What stresses Delhiites out most? We asked psychologists to reveal all
Delhiites are stressed. About finances. About relationships. About safety. About jobs. The list is long. And the solutions - few and far between.
Many are actively seeking out the capital's psychiatrists and psychologists to help develop effective stress-coping mechanisms. The rest prefer to brush their problems under the carpet till they hit a dead-end and are ready to explode.
A Delhiite's day invariably begins with a massive jam on the road. Or thoughts of manoeuvring that long jam. For others, it begins an hour or two earlier with the no-show of a house-help or a driver. The rest of the day is pretty much the same for everyone - the stressful job, the burden of EMIs, the meagre savings, the passion gone out of a relationship or the never-ending search for that perfect partner.
Top of the unhappiness stakes
In the experience of Dr Samir Parikh, senior psychiatrist at Fortis Healthcare, the topmost worry plaguing Delhiites is finance and jobs.
"Most of my patients are stressed because of financial issues. I think economicity is their topmost worry," says Dr Parikh.
The dynamics of relationships also consumes them.
"Not just a man-woman relationship. Relationships between friends, family, siblings, parent-child, love...the dynamics of these relationships are stressing them out."
Another worry that is eating Delhiites is the increased aggression, violence and crime in society.
"Their security is a concern," says Dr Parikh.
For psychologist Dr Purnima Sahay, Delhiites are mostly stressed about relationships. "Relationship problems are huge," she says.
Of the host of psychiatric issues that she deals with each day, depression is the biggest.
"The trigger could be a financial loss or a bad relationship between couples, or within family - the result is often depression. Mostly the trigger is a combination of factors."
Complaints of anxiety-related disorders such as panic attacks and various addiction-related problems are many. When the levels of stress are high and help not easy to come by - battling thoughts of committing suicide are not uncommon.
The other side of the story
Not all Delhiites find solace in a psychiatrist's or a psychologist's chamber. The bombing of all-too familiar questions and the stereotyping of a patient often backfire.
Here's a gist of confessions of two patients who returned disappointed from two clinics.
*A fresh graduate goes to see a psychologist. His assistant screens him. Asks him if he has a girlfriend. If he binge drinks. If he smokes. When he says no to all, the assistant asks him if he is a homosexual. If he has tried drugs. If he did badly at college. The boy was there to report a short attention span. This was not discussed at all. Not even by the senior psychologist. He came back feeling miserable and with a prescription for a mild sleeping pill.
*A severely depressed 20-something woman seeks help. The psychiatrist is unable to answer her questions satisfactorily. Forget intelligently. The woman walks out of the session mid-way. The mediocrity of the doctor, and his half-hearted attempt to understand her problems, depressed her more.
Both Dr Sahay and Dr Parikh agree there is mediocrity in their profession much like any other - say orthpaedics or cardiology.
However, both are not sure if they would like to provide "intelligent answers" to such patients. "The answer has to come from the patient. On a happy day, this person will not ask such a question. If she wants intelligent answers, I can only help her find those answers. She has to look for the answers herself," says Dr Sahay.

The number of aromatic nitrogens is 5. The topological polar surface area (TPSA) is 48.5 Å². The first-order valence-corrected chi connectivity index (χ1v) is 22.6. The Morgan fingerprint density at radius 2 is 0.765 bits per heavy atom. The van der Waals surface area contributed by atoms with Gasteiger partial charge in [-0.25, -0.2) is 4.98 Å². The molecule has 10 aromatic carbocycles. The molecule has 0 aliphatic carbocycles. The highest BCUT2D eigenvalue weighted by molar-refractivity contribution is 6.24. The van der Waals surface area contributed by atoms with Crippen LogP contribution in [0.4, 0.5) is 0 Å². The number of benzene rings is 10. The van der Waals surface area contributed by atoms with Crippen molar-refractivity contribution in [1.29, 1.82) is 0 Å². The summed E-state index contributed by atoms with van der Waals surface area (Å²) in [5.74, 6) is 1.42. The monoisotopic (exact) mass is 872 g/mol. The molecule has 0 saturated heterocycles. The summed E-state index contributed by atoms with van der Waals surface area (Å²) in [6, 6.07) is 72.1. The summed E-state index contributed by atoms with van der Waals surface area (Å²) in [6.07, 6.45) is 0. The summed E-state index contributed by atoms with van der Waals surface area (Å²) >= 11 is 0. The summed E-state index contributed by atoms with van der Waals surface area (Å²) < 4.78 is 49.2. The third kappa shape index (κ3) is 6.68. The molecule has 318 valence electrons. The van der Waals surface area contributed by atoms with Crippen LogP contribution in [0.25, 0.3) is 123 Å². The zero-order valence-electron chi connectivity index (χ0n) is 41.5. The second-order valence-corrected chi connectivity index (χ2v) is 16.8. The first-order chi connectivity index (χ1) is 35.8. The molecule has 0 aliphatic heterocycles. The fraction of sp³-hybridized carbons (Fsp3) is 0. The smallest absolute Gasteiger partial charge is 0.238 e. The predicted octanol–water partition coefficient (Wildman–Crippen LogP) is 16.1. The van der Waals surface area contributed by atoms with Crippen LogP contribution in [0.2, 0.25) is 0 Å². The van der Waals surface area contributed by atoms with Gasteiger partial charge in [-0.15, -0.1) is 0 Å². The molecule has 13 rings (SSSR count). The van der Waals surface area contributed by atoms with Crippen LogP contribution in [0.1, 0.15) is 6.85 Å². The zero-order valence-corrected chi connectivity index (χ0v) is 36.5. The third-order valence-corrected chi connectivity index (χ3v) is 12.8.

Dr Parikh calls this the "glamourisation of psychiatry".
"I am the last person to glamourise the profession. For example, suicide is a clinical aspect. I do not want an individual to promote the concept of copycat suicides. I am firmly against this. Such people need treatment, not intelligent answers."
"Depression is a result of a chemical imbalance. This needs to be addressed and corrected," he says.
Taken to extremes
Dr Sahay says any psychiatric disorder if left untreated will result in an extreme step - such as a suicide.
"Suicide is a big deal in today's Delhi," says Dr Sahay.
"Levels of stress are high, and coping mechanisms low. The situation gets complicated if the patient is also genetically predisposed."
For those who believe suicide to be an issue affecting a miniscule proportion of people, Dr Parikh has news: suicide, he says, is the biggest killer in the world. "And of every 100 people who commit suicide, 90 have an untreated or unidentified or partially treated psychiatric disorder. Of these 75 percent have an untreated or a poorly treated depressive illness."
This could be checked if patients with depression are watched closely.
"...their vulnerability makes them susceptible to stress. We just notice the stress and do not realise that if not reported or addressed it will result in an extreme step a few months down the line."
The age of depression
With the multiple stresses that a Delhiite is exposed to, it is unlikely that he would not slip into a depression.
"Depression is a medical illness. A result of a chemical imbalance. A financial trouble may not make a person prone to depression per se, but only if he has a chemical imbalance too," says Dr Parikh.
"Stresses can sometimes precipitate, may be even trigger, more often than not exaggerate the existing illness."
He says genetics plays a little part in this - claiming of the 10 people who lose someone close only 2 or 3 slip into a depression.
Depression is the second largest illness in the world. One in 10 men and 1 in 10 women are likely to be diagnosed with depression. But depression is curable 80 on 100 times, says Dr Parikh.
It only takes an open mind to start talking about the problem.
Edited by Payal Puri
More in Catch: